As noted, high-order phase encodings do not have sufficient S/N ratio to allow accurate estimation of displacement at the time of those echoes, and thus the present invention uses information from one slice to correct other slices. Because of the order of acquisition of the phase encodings, at any time at least one of the slices has echoes with high S/N ratios.
According to the present invention, using position information from one slice to correct another requires knowledge of the relative positions of the edges of the two slices. This information can be obtained by using position measurements on the two slices made at similar times. If extra 0 phase encoding echoes are included at the start of the imaging sequence, these can be used to make the relative position measurements. Alternatively, regular phase encodings may be used for the measurements.
Optionally, if desired one could smooth out position measurements as a function of time since in practice object 10 movements are relatively infrequent.
The present invention may be extended to measure position in two dimensions by interchanging the directions of the readout and phase encoding directions on alternate slices. For example, on slices 1, 3, 5 and 7 the readout gradient can be in the x direction and phase encoding gradient can be in the y direction, whereas on slices 2, 4, 6 and 8 the phase encoding gradient can be in the x direction and the readout gradient in the y direction. The above-described method is then applied separately for the odd and even-numbered slices. The y positions of the odd-numbered slices are interpolated from the measurements made on the even-numbered slices, and the x positions of the even-numbered slices are interpolated from the odd-numbered slices.
Motion measurement and correction according to the present invention may advantageously be used in conjunction with other numerical techniques, for example to obtain initial estimates of the position of object 12. Further numerical techniques such as the algorithm described by R. W. Gerchberg and W. O. Saxton in Optik, 35, pp. 237-248 (1972) may be employed to improve those position estimates. In many cases such numerical algorithms do not work unless the initial position estimates are reasonably accurate.
FIG. 9 is a flow chart depiction of the present invention showing determination of displacement along a given axis, here the x-axis. In FIG. 9, it is understood that the nomenclature "1D FT" denotes the one-dimensional Fourier transform, and that by practicing the procedure shown, displacement of object 12 along the x-y plane may be ascertained. In FIG. 9, using the hybrid data sets and reference box car functions, cross-correlation occurs to yield the displacement data sets. The displacement data sets are aligned and the four data sets are combined to yield the displacement data for motion in the x-axis direction. Of course, it is understood that the same procedure is followed using echoes from slices 2, 3, 4 and 8 to obtain displacement data for y-axis direction motion.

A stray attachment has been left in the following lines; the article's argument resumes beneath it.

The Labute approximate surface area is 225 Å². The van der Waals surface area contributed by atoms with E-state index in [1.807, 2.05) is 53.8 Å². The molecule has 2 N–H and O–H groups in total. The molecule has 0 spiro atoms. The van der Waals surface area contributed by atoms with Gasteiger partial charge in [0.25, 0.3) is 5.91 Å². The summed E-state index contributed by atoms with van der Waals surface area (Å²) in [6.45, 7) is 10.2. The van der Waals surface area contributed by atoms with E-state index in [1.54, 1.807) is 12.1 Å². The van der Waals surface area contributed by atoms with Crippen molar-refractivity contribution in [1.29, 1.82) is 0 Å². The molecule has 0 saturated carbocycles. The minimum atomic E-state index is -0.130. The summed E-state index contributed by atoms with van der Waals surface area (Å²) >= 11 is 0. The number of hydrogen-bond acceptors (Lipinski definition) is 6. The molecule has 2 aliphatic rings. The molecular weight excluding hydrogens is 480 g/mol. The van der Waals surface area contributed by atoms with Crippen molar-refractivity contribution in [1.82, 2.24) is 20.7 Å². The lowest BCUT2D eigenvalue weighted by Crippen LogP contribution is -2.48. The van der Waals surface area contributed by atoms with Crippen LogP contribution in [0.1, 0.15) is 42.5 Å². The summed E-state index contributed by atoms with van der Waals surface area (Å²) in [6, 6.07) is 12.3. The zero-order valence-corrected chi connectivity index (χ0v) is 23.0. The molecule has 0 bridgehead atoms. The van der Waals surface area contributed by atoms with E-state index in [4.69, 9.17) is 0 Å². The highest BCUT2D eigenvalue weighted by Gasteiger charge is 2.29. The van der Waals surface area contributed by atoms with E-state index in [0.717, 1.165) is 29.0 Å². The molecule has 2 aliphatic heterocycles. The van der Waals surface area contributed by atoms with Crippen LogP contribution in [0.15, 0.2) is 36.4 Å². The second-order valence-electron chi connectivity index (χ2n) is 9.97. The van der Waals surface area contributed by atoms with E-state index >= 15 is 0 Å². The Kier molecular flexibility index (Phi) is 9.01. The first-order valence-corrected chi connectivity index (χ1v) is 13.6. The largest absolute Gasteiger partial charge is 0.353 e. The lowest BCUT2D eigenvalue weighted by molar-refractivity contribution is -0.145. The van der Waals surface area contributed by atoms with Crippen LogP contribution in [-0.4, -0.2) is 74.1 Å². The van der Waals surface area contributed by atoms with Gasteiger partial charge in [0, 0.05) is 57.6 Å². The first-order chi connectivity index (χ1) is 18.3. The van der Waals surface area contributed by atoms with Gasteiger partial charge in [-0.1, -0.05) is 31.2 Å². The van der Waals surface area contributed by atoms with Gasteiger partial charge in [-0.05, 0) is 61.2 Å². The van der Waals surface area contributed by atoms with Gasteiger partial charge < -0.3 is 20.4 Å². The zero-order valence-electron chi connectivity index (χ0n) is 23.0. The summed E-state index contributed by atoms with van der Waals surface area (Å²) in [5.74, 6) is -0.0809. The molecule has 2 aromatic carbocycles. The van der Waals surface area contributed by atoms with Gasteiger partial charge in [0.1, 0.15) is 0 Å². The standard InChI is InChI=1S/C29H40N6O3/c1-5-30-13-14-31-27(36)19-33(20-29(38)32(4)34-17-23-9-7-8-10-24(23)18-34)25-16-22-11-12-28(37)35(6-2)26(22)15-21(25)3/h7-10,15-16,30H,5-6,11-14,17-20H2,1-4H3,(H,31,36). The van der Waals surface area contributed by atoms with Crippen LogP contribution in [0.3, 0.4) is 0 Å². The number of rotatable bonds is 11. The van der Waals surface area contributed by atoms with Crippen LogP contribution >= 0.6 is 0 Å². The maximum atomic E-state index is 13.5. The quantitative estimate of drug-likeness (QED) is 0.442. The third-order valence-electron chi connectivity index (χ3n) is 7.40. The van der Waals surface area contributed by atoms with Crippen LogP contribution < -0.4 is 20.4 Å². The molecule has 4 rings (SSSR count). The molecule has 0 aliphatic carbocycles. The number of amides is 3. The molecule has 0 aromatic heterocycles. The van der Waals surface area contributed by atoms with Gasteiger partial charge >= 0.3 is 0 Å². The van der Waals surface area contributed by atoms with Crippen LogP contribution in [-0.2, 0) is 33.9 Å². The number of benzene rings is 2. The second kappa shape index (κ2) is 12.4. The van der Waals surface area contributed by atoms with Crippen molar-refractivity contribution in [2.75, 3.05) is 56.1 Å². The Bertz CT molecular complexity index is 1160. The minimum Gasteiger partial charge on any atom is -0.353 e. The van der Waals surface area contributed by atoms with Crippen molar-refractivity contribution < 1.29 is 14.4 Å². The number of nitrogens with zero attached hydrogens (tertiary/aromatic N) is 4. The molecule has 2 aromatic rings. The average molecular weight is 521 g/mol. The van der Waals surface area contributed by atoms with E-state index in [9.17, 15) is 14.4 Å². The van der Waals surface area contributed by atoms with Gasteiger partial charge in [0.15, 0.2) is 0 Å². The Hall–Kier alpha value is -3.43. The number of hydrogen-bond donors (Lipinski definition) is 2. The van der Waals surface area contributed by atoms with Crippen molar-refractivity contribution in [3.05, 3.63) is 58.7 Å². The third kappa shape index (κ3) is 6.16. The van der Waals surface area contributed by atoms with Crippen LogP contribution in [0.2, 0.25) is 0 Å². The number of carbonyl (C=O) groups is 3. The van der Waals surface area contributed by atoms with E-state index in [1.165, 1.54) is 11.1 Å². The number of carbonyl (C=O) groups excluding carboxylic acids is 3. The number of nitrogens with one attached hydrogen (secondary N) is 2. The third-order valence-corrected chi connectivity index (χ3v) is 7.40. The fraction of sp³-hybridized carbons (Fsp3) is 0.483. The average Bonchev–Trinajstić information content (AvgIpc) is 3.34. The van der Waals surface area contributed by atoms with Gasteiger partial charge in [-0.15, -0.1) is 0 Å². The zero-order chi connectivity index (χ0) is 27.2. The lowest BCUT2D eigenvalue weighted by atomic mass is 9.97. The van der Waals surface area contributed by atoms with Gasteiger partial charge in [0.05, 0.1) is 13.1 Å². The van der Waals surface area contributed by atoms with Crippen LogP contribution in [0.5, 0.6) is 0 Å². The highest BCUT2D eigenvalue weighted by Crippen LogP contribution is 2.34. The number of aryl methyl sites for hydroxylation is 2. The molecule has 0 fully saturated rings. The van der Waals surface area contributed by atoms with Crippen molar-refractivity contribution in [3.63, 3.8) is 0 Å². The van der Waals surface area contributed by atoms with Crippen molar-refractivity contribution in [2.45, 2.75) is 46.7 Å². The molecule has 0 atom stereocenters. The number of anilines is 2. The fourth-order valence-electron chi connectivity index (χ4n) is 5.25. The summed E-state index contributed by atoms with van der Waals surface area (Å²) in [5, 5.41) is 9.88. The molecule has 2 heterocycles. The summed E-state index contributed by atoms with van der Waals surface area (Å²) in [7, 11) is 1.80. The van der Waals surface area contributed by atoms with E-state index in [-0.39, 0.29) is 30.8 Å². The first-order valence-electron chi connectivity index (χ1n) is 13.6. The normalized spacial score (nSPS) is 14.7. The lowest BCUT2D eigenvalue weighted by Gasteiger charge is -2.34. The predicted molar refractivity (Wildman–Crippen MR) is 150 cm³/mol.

FIGS. 10A and 10B depict actual test data showing determination of object 12 displacement along the x-axis and y-axis, according to the present invention. In obtaining the data depicted, a test subject's knee was examined, and the subject was instructed to move his knee alternatively along one axis, and then along the other axis. However simultaneous movement of object 12 along the x-y plane could be similarly detected and measured, according to the present invention.
FIGS. 11A-11D depict various measurements according to the present invention. In FIG. 11A, the one-dimensional Fourier transform is shown for the 0th gradient, in a format similar to what is depicted in FIG. 8. The cross-correlation of these ho (x) with reference box-car functions is depicted in FIG. 11B, wherein zero x-axis displacement is determined from maxima. FIG. 11C is similar to FIG. 11A, except that a lower S/N phase encoding echo is shown, namely phase encoding number -32. The cross-correlation of what is shown in FIG. 11C is depicted in FIG. 11D. FIG. 11D is similar to what is shown in FIG. 11B except that there is now depicted an x-axis object displacement or about 20 pixels, in a rightward direction.
Modifications and variations may be made to the disclosed embodiments without departing from the subject and spirit of the invention as defined by the following claims.
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|U.S. Classification||324/309, 324/307|
|International Classification||G01R33/48, G01R33/567, A61B5/055|
|Cooperative Classification||G01R33/56509, G01R33/4835|
|Jan 22, 1993||AS||Assignment|
Owner name: HITACHI INSTRUMENTS, INC., CALIFORNIA
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Effective date: 19920918
|Jan 2, 1996||CC||Certificate of correction|
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|Nov 8, 2001||FPAY||Fee payment|
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|Jul 7, 2003||AS||Assignment|
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|Nov 19, 2003||AS||Assignment|